Construction waste

A lot of calls made to the Green Phone of association Sunce were actually complaints about the illegal disposal of construction waste. Waste was often disposed of at private parcels owned by the notifiers or in its vicinity, which gravely affected the quality of the environment in which they live.
It was estimated that approximately 2,600,000 tonnes of construction waste is accumulated every year in Croatia and the amount keeps increasing. 138,865.62 tonnes of construction waste was accumulated in Split-Dalmatia County, which is the most after the City of Zagreb. Almost half of that amount is disposed of at municipal waste depots despite the fact 80% of the waste is still eligible for recycling. At the time being, only 7% of the waste is recycled, while 11% is used as secondary raw material. 80% of construction waste can be recycled after it is separated, but most companies do not separate the earth from the concrete, bricks and armature after the completion of works.
Construction waste is also prevalent in illegal depots and makes up more than 80% of all waste in certain cities and municipalities due to lax monitoring and failure to mete out fines to construction waste owners, such as owners, investors or contractors that are required to bear the costs of construction waste management. The disposal of construction waste is regulated by the Ordinance on the Management of Construction Waste, which was adopted by the Ministry of Environmental Protection and Physical Planning in April 2008. A six-month deadline was determined in the Ordinance, within which the counties and the City of Zagreb were supposed to determine locations for managing construction waste, while the waste owner was supposed to provide for conditions for the separate collection and temporary storage of waste. The Ordinance lays down the rules for the establishment of a system that would ensure that 80% of waste is recycled.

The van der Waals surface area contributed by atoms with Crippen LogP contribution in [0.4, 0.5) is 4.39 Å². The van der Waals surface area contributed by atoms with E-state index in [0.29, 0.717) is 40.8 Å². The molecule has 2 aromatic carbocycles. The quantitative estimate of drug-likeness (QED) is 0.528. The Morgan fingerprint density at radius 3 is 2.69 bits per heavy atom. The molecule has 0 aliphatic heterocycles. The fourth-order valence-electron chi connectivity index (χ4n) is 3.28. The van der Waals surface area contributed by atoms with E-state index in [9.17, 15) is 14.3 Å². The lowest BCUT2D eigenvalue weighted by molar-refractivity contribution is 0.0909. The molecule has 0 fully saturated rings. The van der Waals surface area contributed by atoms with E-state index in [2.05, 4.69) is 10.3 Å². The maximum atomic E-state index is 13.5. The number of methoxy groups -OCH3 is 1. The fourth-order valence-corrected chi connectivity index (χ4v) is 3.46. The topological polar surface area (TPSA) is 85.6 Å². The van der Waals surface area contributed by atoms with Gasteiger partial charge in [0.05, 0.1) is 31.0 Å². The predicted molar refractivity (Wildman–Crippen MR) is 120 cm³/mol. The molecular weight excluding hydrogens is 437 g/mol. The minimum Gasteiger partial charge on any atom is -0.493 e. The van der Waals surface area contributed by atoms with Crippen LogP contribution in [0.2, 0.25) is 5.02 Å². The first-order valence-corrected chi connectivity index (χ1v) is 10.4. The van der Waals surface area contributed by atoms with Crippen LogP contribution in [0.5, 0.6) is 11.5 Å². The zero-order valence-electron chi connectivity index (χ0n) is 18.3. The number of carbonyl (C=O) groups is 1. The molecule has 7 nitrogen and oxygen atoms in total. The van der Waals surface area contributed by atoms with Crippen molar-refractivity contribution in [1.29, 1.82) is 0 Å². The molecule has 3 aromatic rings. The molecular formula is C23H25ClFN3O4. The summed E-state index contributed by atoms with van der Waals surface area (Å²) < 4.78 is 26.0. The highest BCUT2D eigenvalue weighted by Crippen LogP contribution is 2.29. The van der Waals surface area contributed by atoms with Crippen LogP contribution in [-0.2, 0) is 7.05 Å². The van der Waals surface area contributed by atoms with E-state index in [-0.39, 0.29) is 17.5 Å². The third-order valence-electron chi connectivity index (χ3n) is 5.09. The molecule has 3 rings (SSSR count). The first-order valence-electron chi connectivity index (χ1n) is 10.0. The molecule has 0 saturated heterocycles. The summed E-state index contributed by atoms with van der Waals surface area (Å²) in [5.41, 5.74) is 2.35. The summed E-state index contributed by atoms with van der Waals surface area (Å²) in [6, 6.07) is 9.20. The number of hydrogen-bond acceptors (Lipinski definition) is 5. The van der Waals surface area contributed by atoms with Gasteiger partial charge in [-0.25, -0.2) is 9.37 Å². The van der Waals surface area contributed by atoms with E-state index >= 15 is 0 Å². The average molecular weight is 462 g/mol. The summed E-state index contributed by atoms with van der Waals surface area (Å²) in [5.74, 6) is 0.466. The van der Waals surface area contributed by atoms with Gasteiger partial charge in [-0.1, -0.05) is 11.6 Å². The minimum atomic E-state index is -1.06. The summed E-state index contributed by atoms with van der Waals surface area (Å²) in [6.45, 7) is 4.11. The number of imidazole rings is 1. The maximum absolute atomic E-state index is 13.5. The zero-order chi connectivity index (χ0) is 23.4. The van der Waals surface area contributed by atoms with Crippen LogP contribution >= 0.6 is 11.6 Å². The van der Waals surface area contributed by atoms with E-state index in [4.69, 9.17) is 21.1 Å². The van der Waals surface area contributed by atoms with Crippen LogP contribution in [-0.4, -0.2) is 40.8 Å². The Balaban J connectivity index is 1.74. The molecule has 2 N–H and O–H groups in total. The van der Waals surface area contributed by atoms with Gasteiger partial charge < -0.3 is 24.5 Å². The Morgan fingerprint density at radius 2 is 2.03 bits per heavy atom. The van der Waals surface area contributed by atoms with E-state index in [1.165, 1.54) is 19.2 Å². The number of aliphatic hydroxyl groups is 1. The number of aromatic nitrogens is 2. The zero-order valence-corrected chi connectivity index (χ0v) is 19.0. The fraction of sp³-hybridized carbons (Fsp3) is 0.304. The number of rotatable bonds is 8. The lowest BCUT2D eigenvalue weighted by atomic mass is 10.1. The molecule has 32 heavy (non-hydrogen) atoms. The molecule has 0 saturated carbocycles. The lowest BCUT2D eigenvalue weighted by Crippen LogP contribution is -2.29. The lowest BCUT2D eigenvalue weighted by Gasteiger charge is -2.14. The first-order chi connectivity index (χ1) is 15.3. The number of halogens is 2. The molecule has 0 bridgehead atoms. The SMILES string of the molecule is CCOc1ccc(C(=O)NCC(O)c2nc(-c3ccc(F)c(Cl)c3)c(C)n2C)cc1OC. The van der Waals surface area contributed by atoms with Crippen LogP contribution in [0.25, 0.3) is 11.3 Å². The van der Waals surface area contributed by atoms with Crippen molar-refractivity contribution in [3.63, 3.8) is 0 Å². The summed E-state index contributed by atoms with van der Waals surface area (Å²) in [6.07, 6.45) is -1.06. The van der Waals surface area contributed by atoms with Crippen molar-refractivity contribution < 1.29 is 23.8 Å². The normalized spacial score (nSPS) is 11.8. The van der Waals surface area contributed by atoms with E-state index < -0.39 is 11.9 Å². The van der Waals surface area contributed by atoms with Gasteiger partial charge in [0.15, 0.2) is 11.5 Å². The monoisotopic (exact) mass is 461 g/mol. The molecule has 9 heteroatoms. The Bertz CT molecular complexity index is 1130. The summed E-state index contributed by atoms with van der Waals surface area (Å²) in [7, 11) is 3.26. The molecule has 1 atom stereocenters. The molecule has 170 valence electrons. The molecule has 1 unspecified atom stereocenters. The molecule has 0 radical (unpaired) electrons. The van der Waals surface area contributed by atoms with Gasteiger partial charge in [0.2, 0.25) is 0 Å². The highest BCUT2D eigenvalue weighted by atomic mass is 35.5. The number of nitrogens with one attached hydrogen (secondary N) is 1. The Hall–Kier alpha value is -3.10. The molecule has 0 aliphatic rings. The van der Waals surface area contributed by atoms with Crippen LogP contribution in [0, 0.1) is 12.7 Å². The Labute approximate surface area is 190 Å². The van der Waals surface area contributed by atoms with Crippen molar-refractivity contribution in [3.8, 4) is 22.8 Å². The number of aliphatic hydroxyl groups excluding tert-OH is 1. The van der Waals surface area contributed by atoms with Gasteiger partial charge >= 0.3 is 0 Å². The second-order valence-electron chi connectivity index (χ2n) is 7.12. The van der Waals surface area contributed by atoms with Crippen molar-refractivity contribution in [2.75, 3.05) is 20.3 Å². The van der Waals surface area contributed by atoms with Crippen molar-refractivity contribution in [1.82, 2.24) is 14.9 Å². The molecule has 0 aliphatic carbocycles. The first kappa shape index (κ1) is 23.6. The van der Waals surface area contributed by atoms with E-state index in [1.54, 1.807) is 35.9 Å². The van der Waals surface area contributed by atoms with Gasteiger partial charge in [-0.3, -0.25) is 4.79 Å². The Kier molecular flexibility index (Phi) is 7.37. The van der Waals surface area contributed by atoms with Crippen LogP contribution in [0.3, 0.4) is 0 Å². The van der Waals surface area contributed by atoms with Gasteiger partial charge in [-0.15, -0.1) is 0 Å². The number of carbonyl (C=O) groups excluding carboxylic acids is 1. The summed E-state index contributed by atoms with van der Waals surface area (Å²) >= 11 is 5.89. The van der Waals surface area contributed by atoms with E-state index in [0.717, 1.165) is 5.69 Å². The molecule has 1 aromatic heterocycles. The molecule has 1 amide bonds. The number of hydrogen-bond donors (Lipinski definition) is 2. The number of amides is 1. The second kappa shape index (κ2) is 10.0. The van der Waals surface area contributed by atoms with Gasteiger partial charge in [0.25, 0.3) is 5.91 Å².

The current situation indicates that the Ordinance is not in full effect yet and that poor management waste causes loss of money, since the waste is disposed of and not recycled. Gravel is much cheaper if it’s made by pulverising construction waste instead of being extracted from quarries and it can be used for levelling roads, as sub grade for canal lining and concreting.
In May 2009 we posed the following questions to the Administrative Department for Environmental Protection:
How many permits for managing construction waste have been issued and how many concessions have been granted by the Department?
At how many, if any, recycling yards is construction waste collected?
Doesn't the large number of illegal construction waste depots indicate certain irregularities in waste management, despite the adoption of relevant laws and by-laws, physical planning and the granting of concessions?
In their opinion, what are the main problems concerning waste management and did they calculate the losses of the Republic of Croatia, that is, Split-Dalmatia county due to poor waste management?
After asking when the Ordinance on the Management of Construction Waste will come into effect in Split-Dalmatia County, we were given vague answers (NN 38/08)